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In your opinion is both superfluous in the following sentence?

Efforts from both experimentalist and theoretician communities, started to increase over the last decades in order to turn the hydrogen energy from a possible solution to a reality.

I used both, even if it seems superfluous, to show emphasis that, although at the beginning of hydrogen energy research, most of researches were experimentalists, it turns out in the last decades that theoreticians are interested in such fields as well.

A second doubt I have is if the expression "experimentalist and theoretician communities" is correct in the way I'm using it. I've read many times expressions like: "Each session, devoted to a kind of spectroscopy, will include invited contributions from both experimentalists and theoreticians" or "time-scale motions remains a challenge to experimentalists and theoreticians alike". But in my sentence I'd like to make clear that theoreticians and experimentalist working in different fields, as for example catalysis, electrochemistry and computational chemistry, are now given attention to hydrogen energy. That's why I used communities.

In you opinion, does it make sense?

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closed as not a real question by MετάEd, FumbleFingers, Will Hunting, RegDwigнt Nov 20 '12 at 10:14

It's difficult to tell what is being asked here. This question is ambiguous, vague, incomplete, overly broad, or rhetorical and cannot be reasonably answered in its current form. For help clarifying this question so that it can be reopened, visit the help center.If this question can be reworded to fit the rules in the help center, please edit the question.

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Why would you put a comma after both? –  JLG Nov 20 '12 at 0:27
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@JLG: Why would you bother to ask someone who appears not to know how to properly punctuate a sentence why he's done it incorrectly? Ignorance is as good a reason as "Typo!" in this case. Whatever the reason, it won't help you or anyone else answer the OP's question, will it? –  user21497 Nov 20 '12 at 0:55
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"The efforts of experimentalists as well as theoreticians" could be better, though that's not the only alternative. –  Kris Nov 20 '12 at 5:33
    
Commenters better note the user's rep/ profile before offering advice or down/ close voting. –  Kris Nov 20 '12 at 5:35
    
@Kris: I always check before offering answers. OP has no profile and rep of 2. Downvotes prevent adding comments, giving answers, etc. Yesterday or the day before I registered for another SE area and was lucky to get 100 rep points free because I associated my new account with this one. At first, though, I couldn't do anything but read because I started out with 1 rep point only. –  user21497 Nov 20 '12 at 10:53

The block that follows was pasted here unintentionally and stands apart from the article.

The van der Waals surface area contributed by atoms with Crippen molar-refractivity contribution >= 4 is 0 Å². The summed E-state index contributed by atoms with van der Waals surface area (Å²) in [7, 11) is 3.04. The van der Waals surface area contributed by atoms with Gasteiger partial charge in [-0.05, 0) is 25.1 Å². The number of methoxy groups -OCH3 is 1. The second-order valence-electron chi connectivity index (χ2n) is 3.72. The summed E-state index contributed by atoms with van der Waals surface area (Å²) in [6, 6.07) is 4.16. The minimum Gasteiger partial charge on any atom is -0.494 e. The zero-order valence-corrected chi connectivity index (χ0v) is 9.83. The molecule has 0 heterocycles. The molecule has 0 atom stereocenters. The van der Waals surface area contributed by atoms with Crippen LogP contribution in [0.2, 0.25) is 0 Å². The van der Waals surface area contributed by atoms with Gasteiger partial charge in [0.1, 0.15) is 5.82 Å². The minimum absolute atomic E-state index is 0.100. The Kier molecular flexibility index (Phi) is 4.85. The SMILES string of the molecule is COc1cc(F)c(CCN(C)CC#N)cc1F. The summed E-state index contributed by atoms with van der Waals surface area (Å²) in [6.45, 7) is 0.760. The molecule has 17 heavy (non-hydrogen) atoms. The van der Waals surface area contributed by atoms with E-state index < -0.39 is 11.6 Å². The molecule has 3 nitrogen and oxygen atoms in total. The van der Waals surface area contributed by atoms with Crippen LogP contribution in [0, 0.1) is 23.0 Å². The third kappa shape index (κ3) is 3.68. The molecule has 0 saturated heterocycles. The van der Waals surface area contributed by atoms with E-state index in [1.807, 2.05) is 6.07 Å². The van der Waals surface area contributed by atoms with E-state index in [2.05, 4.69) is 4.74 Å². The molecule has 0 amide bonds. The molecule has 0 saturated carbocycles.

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1 Answer 1

No, the expression is incorrect for a few reasons.

First, as JLG obliquely points out, the comma after both is incorrect.
Second, the word both is superfluous in this case.
Third, the names of the two communities seem a little abnormal to me.

Try this: Effort(s) from theoreticians and experimenters...

However, a felicitous phrase requires a context. This expression has no context; therefore, it's pointless to ask whether it's correct. Even granting that my revision is grammatically and semantically correct, whether it's semantically and stylistically optimal is not determinable because there is no context that permits judgment.

Provide a full sentence or perhaps even a larger context. Tell us the field of study. The more we know about what you want to say and why, the easier it will be to help you craft a reasonable expression or at least answer a reasonable question about it's grammaticality and style and usage: in context.

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The generally accepted word in the physical sciences is "experimentalist" and not "experimenter". –  Peter Shor Nov 20 '12 at 3:08
    
@Peter: Thank you for that information. In the biomed world we call them "basic scientists" (PhDs in whatever biomed field) because they do basic science (experimental) articles; practicing MDs do clinical articles. The theoreticians ought to be called "theoreticalists" at the very least, then, just for rhetorical balance & structural parallelism. MW3UDE: "2: one who likes to experiment as an innovator, artist, or explorer [a bold experimentalist with paragraph and punctuation —H.G.Wells]": almost sounds like a characterization of Joyce's Finnegans Wake, but Wells wasn't +ly impressed. –  user21497 Nov 20 '12 at 3:43
    
@BillFranke Thank you very much for your help. The complete sentence would be the following: "Efforts, from both experimentalist and theoretician communities, started to increase over the last decades in order to turn the hydrogen energy from a possible solution to a reality" The field is physicochemistry –  ziulfer Nov 20 '12 at 10:17
    
@ziulfer: Thank you for the sentence & info. I think I might revise it just slightly: "Efforts from (both) the experimentalist and the theoretician communities began {to increase / increasing [CHOOSE ONE]} over the past n# [How many?] decades to {turn the potential solution of hydrogen energy into / make the potential solution of hydrogen energy [CHOOSE ONE]} a reality." –  user21497 Nov 20 '12 at 10:47
    
The felicitous phrase, no doubt employing words containing the ubiquitous schwa, seems to have met its end at the beak of the frumious Bandersnatch (either that or MετάEd, FumbleFingers, Will Hunting, & RegDwighт). But I'll resurrect Bill's expression. –  Edwin Ashworth Nov 20 '12 at 11:10
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